And the rest is implementation…
Building on research on public policy implementation as well as own experiences as service designer I will point out the pivotal role of first line staff in the implementation of public services. First line staff are not only a key source of information to get to know clients and the organisation's ground floor culture. Service designers must also be aware of the direct and indirect impact that first line staff have on how services are distributed among clients and on how staff affect clients' motivation. I end this blogpost with a discussion on how successful implementation at the ground floor can be anticipated in a service design project. Though the focus is on first line staff in public services, many insights are equally relevant for private service first line staff.
First line staff
Service design is not just user-centred, but human-centred. That is, we do not only care about the needs and wishes of users, but of all key human actors involved in the service. Among them, first line staff who are in daily contact with users play a vital and pivotal role in service delivery. Think off nurses and doctors in hospitals, counsellors in an employment service, the receptionist in a library, a counter clerk in a bank. Next, I’ll discuss 3 main ways in which first line staff determine the success of the implementation of service concepts at the street-level. Some aspects of this key role will sound as an open door at first sight whereas you most probably not have been aware of others.
First line staff ‘effectively determine who gets what when and how’2
First line staff can play a pivotal role as gatekeeper. Rules can never foresee each individual case. Hence in order to be able to apply generic rules to idiosyncratic cases, first line staff are typically granted some discretion. Apart from that granted discretion, first line staff also may need to make their own assessments when rules are conflicting or because supply does not meet needs. Hence they ‘effectively determine who gets what when and how’.2 Evelyn Brodkin, professor in street-level bureaucracy, gives the example of a counsellor who must regularly meet welfare recipients to guide them and follow-up their eligibility.3 One of these recipients is a woman of whom the counsellor suspects that she might be victim of domestic violence. If one day the woman does not show up for a meeting, the counsellor can decide to further investigate this absence given the suspicion of violence or to sanction the woman right away for non-compliance. Apart from personal and professional values, factors like time pressure and what the counsellor is rewarded for most by her organisation will affect her decision.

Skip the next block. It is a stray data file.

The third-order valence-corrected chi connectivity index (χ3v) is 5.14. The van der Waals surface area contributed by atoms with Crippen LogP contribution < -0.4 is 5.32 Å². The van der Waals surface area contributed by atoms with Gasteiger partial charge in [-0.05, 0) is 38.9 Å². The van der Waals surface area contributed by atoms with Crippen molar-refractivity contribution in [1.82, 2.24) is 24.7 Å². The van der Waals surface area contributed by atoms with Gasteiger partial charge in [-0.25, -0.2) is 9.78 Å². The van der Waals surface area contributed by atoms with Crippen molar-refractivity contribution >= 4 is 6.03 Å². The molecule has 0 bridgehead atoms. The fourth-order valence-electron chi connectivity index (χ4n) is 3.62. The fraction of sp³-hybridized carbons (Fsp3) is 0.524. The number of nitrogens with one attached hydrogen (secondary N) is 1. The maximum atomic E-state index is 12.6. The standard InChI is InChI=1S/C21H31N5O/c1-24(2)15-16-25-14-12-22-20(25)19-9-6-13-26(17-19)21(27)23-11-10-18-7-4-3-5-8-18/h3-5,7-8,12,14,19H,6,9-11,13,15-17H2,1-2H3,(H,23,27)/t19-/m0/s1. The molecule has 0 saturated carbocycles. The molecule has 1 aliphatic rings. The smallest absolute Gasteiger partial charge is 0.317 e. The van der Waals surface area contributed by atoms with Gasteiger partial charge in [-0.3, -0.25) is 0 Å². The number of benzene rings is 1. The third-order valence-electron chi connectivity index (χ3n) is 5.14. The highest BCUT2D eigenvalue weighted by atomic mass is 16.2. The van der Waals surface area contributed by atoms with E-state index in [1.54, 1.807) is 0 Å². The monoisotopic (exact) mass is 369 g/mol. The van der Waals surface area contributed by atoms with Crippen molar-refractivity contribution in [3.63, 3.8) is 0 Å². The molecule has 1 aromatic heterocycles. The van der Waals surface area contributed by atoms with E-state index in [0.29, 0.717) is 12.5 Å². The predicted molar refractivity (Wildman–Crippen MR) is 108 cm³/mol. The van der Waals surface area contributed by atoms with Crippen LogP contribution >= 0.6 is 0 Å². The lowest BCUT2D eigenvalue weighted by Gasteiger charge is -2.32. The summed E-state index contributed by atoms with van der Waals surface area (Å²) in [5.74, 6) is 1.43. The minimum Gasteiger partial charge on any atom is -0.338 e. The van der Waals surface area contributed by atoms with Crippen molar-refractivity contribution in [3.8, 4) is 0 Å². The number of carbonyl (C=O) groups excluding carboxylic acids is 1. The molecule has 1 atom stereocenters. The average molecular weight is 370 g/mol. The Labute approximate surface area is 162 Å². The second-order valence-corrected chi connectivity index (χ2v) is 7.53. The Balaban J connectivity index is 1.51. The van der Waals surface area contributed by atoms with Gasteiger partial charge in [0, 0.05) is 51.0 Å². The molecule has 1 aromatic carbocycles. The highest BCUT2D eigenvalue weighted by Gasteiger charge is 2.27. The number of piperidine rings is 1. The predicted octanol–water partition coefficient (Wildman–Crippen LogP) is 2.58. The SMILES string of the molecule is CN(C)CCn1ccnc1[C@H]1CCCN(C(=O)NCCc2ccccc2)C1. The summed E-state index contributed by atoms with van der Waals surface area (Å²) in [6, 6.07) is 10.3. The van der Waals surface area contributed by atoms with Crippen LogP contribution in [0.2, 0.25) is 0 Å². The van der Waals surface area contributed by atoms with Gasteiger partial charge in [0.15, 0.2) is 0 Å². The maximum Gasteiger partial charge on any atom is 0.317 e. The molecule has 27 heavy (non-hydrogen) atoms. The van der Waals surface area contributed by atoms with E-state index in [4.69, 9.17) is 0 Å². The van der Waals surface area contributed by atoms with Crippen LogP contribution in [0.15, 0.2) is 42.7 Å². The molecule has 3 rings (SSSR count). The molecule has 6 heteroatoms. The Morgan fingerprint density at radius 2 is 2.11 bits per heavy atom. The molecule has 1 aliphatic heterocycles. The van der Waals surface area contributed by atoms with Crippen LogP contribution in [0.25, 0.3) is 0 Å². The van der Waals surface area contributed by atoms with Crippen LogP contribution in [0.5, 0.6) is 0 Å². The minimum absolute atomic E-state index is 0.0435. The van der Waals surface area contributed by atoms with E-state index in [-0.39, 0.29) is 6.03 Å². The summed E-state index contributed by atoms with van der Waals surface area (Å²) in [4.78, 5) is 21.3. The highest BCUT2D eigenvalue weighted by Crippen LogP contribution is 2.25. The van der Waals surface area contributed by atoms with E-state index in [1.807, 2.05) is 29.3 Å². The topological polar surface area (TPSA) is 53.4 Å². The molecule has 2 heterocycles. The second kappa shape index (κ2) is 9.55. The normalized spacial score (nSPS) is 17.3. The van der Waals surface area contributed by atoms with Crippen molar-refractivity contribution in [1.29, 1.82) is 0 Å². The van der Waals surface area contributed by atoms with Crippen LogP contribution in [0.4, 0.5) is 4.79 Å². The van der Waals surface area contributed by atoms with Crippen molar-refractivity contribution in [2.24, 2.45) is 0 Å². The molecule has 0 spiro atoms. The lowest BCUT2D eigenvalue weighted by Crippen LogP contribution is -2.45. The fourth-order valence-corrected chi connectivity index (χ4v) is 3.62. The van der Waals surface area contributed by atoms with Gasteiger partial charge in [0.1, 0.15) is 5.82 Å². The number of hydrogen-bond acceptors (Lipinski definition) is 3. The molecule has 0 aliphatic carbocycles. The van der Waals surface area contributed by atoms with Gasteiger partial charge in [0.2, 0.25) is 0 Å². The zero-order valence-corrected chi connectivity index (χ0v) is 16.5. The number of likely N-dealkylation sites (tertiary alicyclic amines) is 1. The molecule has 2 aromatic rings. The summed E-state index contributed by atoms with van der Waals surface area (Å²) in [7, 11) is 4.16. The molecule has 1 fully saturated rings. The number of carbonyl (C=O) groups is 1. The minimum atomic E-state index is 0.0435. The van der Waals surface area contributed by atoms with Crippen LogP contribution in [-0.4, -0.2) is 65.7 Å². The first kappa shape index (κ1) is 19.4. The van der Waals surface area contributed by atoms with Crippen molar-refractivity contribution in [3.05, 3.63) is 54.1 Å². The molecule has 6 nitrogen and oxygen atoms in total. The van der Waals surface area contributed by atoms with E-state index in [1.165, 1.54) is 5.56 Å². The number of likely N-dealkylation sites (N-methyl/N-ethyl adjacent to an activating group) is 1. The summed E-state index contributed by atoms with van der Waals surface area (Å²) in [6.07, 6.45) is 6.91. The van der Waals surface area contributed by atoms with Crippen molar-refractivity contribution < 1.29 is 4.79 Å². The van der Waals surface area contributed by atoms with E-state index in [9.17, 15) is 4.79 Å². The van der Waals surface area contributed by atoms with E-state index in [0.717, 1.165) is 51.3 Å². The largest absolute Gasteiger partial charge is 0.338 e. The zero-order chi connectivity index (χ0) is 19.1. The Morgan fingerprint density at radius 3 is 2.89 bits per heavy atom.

Research has shown that first line staff develop different ‘coping strategies’ to deal with their dilemmas.4 Examples are the rationing of services for the more ‘deserving’ clients, the act of ‘creaming off’ the most easy clients or ‘parking’ more difficult ones when supply does not meet demand. The use of quantitative targets to assess first line staff performance may aggravate these coping behaviours. Think for instance of the situation in which counsellors in an employment service are expected to weekly transfer a number of clients to a private subcontractor that guides and supports them to work for 6 to 12 months. When few clients fit the required profile counsellors will be enticed to select clients that match the profile approximately in order to reach the quota. Hence unemployed clients who need quick coaching get parked in a lengthy guidance trajectory.
First line staff are a service instrument in their own right
Finally, first line staff play a pivotal role because they have a direct impact on clients’ motivations through their interaction style. To illustrate this fact, let’s have a look at how a young guy defines how he wants to be approached by the employment service counsellors.
A good counsellor, gosh, I have not dwelled upon that yet... A good counsellor, yes someone who lets you talk, who then talks and who then deliberates together. (…) Someone (…) who not only looks from the perspective of their work but also from the perspective of what is possible in your eyes or your experience. Yes actually (…) in particular someone who can listen but who also can proof that they are there for you. (…) Yes, something like that I guess (laughs)